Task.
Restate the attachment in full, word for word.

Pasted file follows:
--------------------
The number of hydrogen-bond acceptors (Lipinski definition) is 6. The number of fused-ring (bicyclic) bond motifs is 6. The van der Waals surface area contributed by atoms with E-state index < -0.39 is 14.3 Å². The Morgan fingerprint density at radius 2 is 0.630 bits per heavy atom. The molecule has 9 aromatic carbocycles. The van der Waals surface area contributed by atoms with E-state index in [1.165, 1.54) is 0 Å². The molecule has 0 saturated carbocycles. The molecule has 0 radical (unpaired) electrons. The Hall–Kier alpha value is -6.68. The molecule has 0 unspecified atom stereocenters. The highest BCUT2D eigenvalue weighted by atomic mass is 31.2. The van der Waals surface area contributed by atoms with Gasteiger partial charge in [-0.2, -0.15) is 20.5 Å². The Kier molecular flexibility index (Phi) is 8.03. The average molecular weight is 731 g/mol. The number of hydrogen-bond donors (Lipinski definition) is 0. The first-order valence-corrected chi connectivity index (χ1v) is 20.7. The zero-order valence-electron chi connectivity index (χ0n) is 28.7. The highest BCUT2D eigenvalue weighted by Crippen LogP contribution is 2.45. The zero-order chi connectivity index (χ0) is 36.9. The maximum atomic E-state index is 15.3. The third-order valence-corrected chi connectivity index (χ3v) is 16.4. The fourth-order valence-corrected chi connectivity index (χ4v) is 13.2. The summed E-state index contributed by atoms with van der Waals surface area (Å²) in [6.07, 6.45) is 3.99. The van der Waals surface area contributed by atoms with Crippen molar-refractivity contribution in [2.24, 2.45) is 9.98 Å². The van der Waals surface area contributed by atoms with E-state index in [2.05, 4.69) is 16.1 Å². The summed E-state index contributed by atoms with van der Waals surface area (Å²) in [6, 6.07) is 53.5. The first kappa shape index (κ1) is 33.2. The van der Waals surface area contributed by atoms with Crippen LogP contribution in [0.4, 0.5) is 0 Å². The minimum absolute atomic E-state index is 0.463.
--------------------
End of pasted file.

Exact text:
The number of hydrogen-bond acceptors (Lipinski definition) is 6. The number of fused-ring (bicyclic) bond motifs is 6. The van der Waals surface area contributed by atoms with E-state index < -0.39 is 14.3 Å². The Morgan fingerprint density at radius 2 is 0.630 bits per heavy atom. The molecule has 9 aromatic carbocycles. The van der Waals surface area contributed by atoms with E-state index in [1.165, 1.54) is 0 Å². The molecule has 0 saturated carbocycles. The molecule has 0 radical (unpaired) electrons. The Hall–Kier alpha value is -6.68. The molecule has 0 unspecified atom stereocenters. The highest BCUT2D eigenvalue weighted by atomic mass is 31.2. The van der Waals surface area contributed by atoms with Gasteiger partial charge in [-0.2, -0.15) is 20.5 Å². The Kier molecular flexibility index (Phi) is 8.03. The average molecular weight is 731 g/mol. The number of hydrogen-bond donors (Lipinski definition) is 0. The first-order valence-corrected chi connectivity index (χ1v) is 20.7. The zero-order valence-electron chi connectivity index (χ0n) is 28.7. The highest BCUT2D eigenvalue weighted by Crippen LogP contribution is 2.45. The zero-order chi connectivity index (χ0) is 36.9. The maximum atomic E-state index is 15.3. The third-order valence-corrected chi connectivity index (χ3v) is 16.4. The fourth-order valence-corrected chi connectivity index (χ4v) is 13.2. The summed E-state index contributed by atoms with van der Waals surface area (Å²) in [6.07, 6.45) is 3.99. The van der Waals surface area contributed by atoms with Crippen molar-refractivity contribution in [2.24, 2.45) is 9.98 Å². The van der Waals surface area contributed by atoms with E-state index in [2.05, 4.69) is 16.1 Å². The summed E-state index contributed by atoms with van der Waals surface area (Å²) in [6, 6.07) is 53.5. The first kappa shape index (κ1) is 33.2. The van der Waals surface area contributed by atoms with Crippen LogP contribution in [0.4, 0.5) is 0 Å². The minimum absolute atomic E-state index is 0.463.